console.log(permissions);
        });
      });
  });

acl.allowedPermissions is a function that returns all permissions that we allowed to a specific user to access given resources. As the first parameter, it takes user id as a string, and the second parameter is an array of resources that we defined. The last parameter (which is optional) is a callback which you can use to show permissions.

Output:

Jovica   admin
{ '/api/categories': [ 'delete', 'get', 'post', 'put' ],
  '/api/events': [ 'delete', 'get', 'post', 'put' ],
  '/api/users': [ 'delete', 'get', 'post', 'put' ] }

Pero   user
{ '/api/categories': [ 'delete', 'get', 'post', 'put' ],
  '/api/users': [],
  '/api/events': [ 'delete', 'get', 'post', 'put' ] }

From the output we can see that Jovica admin has permissions to all categories, events and users resources, but Pero, who is a user, has only permissions to access categories and events resources, just like we specified with acl.allow() function.

CREATING ACL MIDDLEWARE

All lines of code that we have written so far are part of the Node ACL configuration. It's really simple, right? :)

The following part is a place where the fun begins. What we are going to do next is to apply ACL middleware to routes and then test it to see if we've configured everything in the right way.

const NUM_PATH_COMPONENTS = 2;

router.get('/api/users/', checkForPermissions(), userController.getAllUsers);

function checkForPermissions() {
    return acl.middleware(NUM_PATH_COMPONENTS, getUserId);
}

function getUserId(req) {
    if (req.user) {
      return req.session.passport.user;
    }
}

checkForPermissions is a function that calls ACL middleware which should protect the resource that we specify, (It is important to use the same name of the resource as we specified in acl.allow() function because otherwise ACL middleware will not operate in the right way), by taking user id from the session and checking the permission for given req.method. In my case, I'm using getUserId function to get userId, from the session object. NUM_PATH_COMPONENTS is a constant that you can use to set a number of components in the URL to be considered as part of the URL. e.g. if I set NUM_PATH_COMPONENTS to be 1, then ACL middleware will only take /api as the part of the URL.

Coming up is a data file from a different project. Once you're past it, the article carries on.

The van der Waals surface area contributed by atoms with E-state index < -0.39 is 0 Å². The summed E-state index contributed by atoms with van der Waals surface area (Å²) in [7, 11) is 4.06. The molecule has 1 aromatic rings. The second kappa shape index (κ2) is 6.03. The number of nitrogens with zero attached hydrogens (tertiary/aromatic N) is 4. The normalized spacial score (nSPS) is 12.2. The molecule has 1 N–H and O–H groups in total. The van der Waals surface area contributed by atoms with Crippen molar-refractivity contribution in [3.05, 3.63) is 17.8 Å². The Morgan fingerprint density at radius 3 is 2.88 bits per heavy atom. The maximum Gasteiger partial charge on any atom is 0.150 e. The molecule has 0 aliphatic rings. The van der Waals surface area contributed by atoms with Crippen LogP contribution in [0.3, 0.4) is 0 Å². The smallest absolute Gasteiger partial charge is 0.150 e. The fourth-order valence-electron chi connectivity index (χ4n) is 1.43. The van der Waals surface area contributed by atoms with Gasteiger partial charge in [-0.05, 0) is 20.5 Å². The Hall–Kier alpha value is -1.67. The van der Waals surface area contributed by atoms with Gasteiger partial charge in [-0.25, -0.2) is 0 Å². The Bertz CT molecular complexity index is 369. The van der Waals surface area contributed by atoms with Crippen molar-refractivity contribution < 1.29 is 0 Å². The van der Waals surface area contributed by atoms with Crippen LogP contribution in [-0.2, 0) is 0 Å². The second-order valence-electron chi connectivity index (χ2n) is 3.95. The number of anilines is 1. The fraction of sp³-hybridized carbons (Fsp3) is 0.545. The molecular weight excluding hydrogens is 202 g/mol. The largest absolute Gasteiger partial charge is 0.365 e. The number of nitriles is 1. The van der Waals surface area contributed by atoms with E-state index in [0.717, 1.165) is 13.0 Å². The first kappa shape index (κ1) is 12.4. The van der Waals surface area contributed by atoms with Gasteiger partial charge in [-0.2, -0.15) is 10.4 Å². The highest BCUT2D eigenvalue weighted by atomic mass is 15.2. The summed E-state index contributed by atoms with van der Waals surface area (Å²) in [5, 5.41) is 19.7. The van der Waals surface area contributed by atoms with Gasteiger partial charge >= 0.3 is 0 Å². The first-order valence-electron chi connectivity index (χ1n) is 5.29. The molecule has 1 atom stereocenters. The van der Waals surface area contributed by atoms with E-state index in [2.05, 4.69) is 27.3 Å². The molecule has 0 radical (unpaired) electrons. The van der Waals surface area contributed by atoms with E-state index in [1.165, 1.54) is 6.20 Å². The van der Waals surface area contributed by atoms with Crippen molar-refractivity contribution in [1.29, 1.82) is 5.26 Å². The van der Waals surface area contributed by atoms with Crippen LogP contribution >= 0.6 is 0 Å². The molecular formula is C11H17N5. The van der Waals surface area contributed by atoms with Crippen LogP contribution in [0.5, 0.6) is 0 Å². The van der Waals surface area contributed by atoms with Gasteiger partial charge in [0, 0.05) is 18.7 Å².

If everything goes smoothly, we should get all users. But if you try to get users by sending a request with the user that isn’t an admin, then you’ll get the following error:

error: {
  message: 'Insufficient permissions to access resource'
}

Another way to achieve the same functionality is by using acl.isAllowed(userId, resource, permissions, (error, allowed)) function which will check if the user is allowed to access resource for the given permissions.

function checkPermissions(req, res, next) {
   if (req.user) {
     acl.isAllowed(
       req.session.passport.user.toString(),
       req.url, req.method.toLowerCase(), (error, allowed) => {
         if (allowed) {
           console.log('Authorization passed');
           next();
         } else {
           console.log('Authorization failed')
           res.send({ message: 'Insufficient permissions to access resource' })
         }
       });
   } else {
     res.send({ message: 'User not found' })
   }
}

This function will first check if the user exists and then it will use acl.isAllowed function to protect the resource. As the first parameter isAllowed function takes userId, the second parameter is the resource that it should protect, then the third parameter is the requested method, and as the last parameter, it takes a callback function which takes two parameters: error and allowed.

If an allowed parameter is true then authorization has passed, and if it is not authorization has failed. Here we are done with Node ACL, and now I'll focus on Passport.js.

INTRODUCTION TO Passport.js

Passport.js is the authentication middleware for Node.js applications which can be used in Express-based applications. One of the most remarkable things about this middleware is its simplicity regarding the integration into the application. It will be followed up with the code examples within the text.

A significant fact that makes Passport.js great is that it provides us with 500+ strategies for request authentications, especially when we know that each of these strategies is a separate module that you can integrate into your application simply by installing their npm package. These strategies support traditional username and password authentication, and since today's modern web applications have demand for authentication with Facebook, Twitter or sign-on with Google, Passport.js also provides strategies for this kind of authentications. To cut the story short, let's see some coding examples.